Android : what if « git push » becomes your Play Store publish command

Ever wondered why you need these repetitive tasks each time (in these three pictures below) ?
apk from intellij


Not only you run the risk of losing time, but you can go wrong because of a lack of concentration (by publishing in prod instead of alpha), or you can even forget to publish your app intermediary updates. Your users might lose patience while waiting for some fixes, or some features.

Now think about how devops teams works. The team developers change a piece of code, than ensure nothing is broken, then let the software factory prepare, package, deploy and monitor the program.

How to achieve this, without money nor time ?
Start by using :

  • a source control management : either a private one, or BitBucket, or GitHub.
  • an Application Lifecycle Management tool : maven or gradle
  • a Continuous Integration service : sure there is Jenkins, but you can use a free cloud CI :
  • an account of the Play Store of course.

This example below will use GitHub + maven + Travis :

  • go to your play store params > API Access > Create a service account. Display this item in the Google Developers Console and download the .p12 file
  • make sure you know where your .keystore file is to sign your APK. If you haven’t got one yet, please visit the android developers help
  • add your repository to travis and configure a .travis.yml file in the root folder of your repository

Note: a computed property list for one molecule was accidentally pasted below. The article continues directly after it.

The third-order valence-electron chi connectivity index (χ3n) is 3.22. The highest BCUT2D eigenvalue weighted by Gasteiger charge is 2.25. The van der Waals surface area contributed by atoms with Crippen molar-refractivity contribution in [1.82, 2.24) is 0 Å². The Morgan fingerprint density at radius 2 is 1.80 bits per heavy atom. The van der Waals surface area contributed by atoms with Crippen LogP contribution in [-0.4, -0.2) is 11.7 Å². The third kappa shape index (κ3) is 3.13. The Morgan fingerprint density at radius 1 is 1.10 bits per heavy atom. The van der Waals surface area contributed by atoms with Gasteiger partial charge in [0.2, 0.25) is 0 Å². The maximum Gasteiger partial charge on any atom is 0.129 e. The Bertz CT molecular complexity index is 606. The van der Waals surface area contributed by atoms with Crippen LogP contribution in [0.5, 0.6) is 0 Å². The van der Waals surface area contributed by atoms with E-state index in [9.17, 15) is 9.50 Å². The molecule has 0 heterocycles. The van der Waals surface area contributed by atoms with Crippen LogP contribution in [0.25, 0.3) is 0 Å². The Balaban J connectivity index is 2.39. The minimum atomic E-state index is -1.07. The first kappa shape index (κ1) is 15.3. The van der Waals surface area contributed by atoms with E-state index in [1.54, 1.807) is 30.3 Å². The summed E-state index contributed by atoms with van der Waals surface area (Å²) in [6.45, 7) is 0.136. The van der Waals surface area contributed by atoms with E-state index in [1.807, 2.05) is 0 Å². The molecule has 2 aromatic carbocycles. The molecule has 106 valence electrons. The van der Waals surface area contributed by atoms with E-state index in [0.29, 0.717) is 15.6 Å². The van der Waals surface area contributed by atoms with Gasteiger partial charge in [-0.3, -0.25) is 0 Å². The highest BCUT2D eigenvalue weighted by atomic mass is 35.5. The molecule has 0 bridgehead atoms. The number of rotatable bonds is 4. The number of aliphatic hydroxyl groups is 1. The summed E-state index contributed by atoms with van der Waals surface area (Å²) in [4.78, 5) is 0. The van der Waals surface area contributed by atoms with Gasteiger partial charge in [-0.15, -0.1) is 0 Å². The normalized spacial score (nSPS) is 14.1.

• install the travis client with gem install travis
  • base64 encode both the keystore and the p12 file, then concat them together (cat key.p12.b64 account.keystore.b64 > credentials.b64). Do not place the file in your repo, instead move it to the parent folder.
  • ask travis to add it securely without comprimising the security (travis encrypt-file ../credentials.b64 --add). You can add the credentials.b64.enc securely to your repository without fear.
  • have a look at this travis build file : We have the openssl command that was asked to be added, but the ALM must be aware of both keystore and keypass passwords.
  • There is a tip to unpack a single .enc file into both the keystore and the .p12 file (.travis.yml lines 19-20). Split the file on the == token to know where the p12 file ends and where the keystore begins. base64 decode them both, and you are set…
  • on the maven command line, we ask to proceed to the tests (org.jacoco:jacoco-maven-plugin:prepare-agent test org.jacoco:jacoco-maven-plugin:report org.eluder.coveralls:coveralls-maven-plugin:report), then the packaging phase (android:manifest-merger install android:zipalign) then the publishing phase (android:publish-apk), and we pass as parameters the keystore and keypass secrets right from the travis hidden vars settings
  • now we just need to setup the android-maven-plugin so it is aware of how it must be configured.
    • The android manifest versionCode must be incremented for each publish, therefore we rely on the $TRAVIS_BUILD_NUMBER value for the counter.
    • We ask the plugin to override the manifest from the repository (by specifying the output file name of the manifest-merger target).
    • We must fill in the service account e-mail and the path to the .p12 file
    • We must provide a path to the keystore, with the following secrets given as properties : keystorepass, keypass
    • Have a look at this pom.xml file to know more about the challenge :
  • publish a first version of your app if it is not already done (by the classic workflow with your IDE or bash commands)
  • change any file on your git repository, commit the changes, push them…
  • go to your travis app job, and see it working :

Wait about 10-15 minutes, and your app is deployed on the play store automatically :

From now on, each time you change something in your codebase, will be published on the Play Store… painless.
Now you can say : to deploy on the Play Store, just do git push